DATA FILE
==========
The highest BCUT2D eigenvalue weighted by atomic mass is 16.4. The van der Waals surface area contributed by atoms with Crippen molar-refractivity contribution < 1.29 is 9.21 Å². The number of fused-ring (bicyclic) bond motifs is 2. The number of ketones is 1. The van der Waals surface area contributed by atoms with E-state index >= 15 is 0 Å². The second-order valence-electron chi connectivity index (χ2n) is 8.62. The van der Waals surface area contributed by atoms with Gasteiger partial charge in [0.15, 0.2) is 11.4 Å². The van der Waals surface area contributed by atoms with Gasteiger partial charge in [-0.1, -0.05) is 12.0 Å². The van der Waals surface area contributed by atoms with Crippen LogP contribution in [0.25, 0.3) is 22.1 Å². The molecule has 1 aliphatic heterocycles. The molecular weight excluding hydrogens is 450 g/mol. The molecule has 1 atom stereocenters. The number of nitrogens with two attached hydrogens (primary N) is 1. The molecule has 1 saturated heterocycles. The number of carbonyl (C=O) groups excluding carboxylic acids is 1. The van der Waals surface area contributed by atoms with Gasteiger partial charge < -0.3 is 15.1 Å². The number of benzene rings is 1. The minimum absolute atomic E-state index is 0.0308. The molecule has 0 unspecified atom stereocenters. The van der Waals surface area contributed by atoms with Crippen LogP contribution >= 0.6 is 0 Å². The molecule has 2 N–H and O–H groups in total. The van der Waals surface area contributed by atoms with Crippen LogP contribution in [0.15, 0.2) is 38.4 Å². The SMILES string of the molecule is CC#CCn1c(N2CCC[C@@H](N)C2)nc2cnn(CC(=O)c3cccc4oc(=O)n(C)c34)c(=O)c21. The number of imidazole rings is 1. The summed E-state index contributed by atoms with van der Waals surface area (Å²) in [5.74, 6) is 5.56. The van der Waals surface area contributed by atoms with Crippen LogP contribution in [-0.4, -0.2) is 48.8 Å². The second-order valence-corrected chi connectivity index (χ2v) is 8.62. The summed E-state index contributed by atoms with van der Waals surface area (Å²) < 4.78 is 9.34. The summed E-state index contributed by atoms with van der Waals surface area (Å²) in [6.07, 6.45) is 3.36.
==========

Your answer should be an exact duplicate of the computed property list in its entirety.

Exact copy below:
The highest BCUT2D eigenvalue weighted by atomic mass is 16.4. The van der Waals surface area contributed by atoms with Crippen molar-refractivity contribution < 1.29 is 9.21 Å². The number of fused-ring (bicyclic) bond motifs is 2. The number of ketones is 1. The van der Waals surface area contributed by atoms with E-state index >= 15 is 0 Å². The second-order valence-electron chi connectivity index (χ2n) is 8.62. The van der Waals surface area contributed by atoms with Gasteiger partial charge in [0.15, 0.2) is 11.4 Å². The van der Waals surface area contributed by atoms with Gasteiger partial charge in [-0.1, -0.05) is 12.0 Å². The van der Waals surface area contributed by atoms with Crippen LogP contribution in [0.25, 0.3) is 22.1 Å². The molecule has 1 aliphatic heterocycles. The molecular weight excluding hydrogens is 450 g/mol. The molecule has 1 atom stereocenters. The number of nitrogens with two attached hydrogens (primary N) is 1. The molecule has 1 saturated heterocycles. The number of carbonyl (C=O) groups excluding carboxylic acids is 1. The van der Waals surface area contributed by atoms with Gasteiger partial charge < -0.3 is 15.1 Å². The number of benzene rings is 1. The minimum absolute atomic E-state index is 0.0308. The molecule has 0 unspecified atom stereocenters. The van der Waals surface area contributed by atoms with Crippen LogP contribution >= 0.6 is 0 Å². The molecule has 2 N–H and O–H groups in total. The van der Waals surface area contributed by atoms with Crippen LogP contribution in [0.15, 0.2) is 38.4 Å². The SMILES string of the molecule is CC#CCn1c(N2CCC[C@@H](N)C2)nc2cnn(CC(=O)c3cccc4oc(=O)n(C)c34)c(=O)c21. The number of imidazole rings is 1. The summed E-state index contributed by atoms with van der Waals surface area (Å²) in [5.74, 6) is 5.56. The van der Waals surface area contributed by atoms with Crippen LogP contribution in [-0.4, -0.2) is 48.8 Å². The second-order valence-corrected chi connectivity index (χ2v) is 8.62. The summed E-state index contributed by atoms with van der Waals surface area (Å²) < 4.78 is 9.34. The summed E-state index contributed by atoms with van der Waals surface area (Å²) in [6.07, 6.45) is 3.36.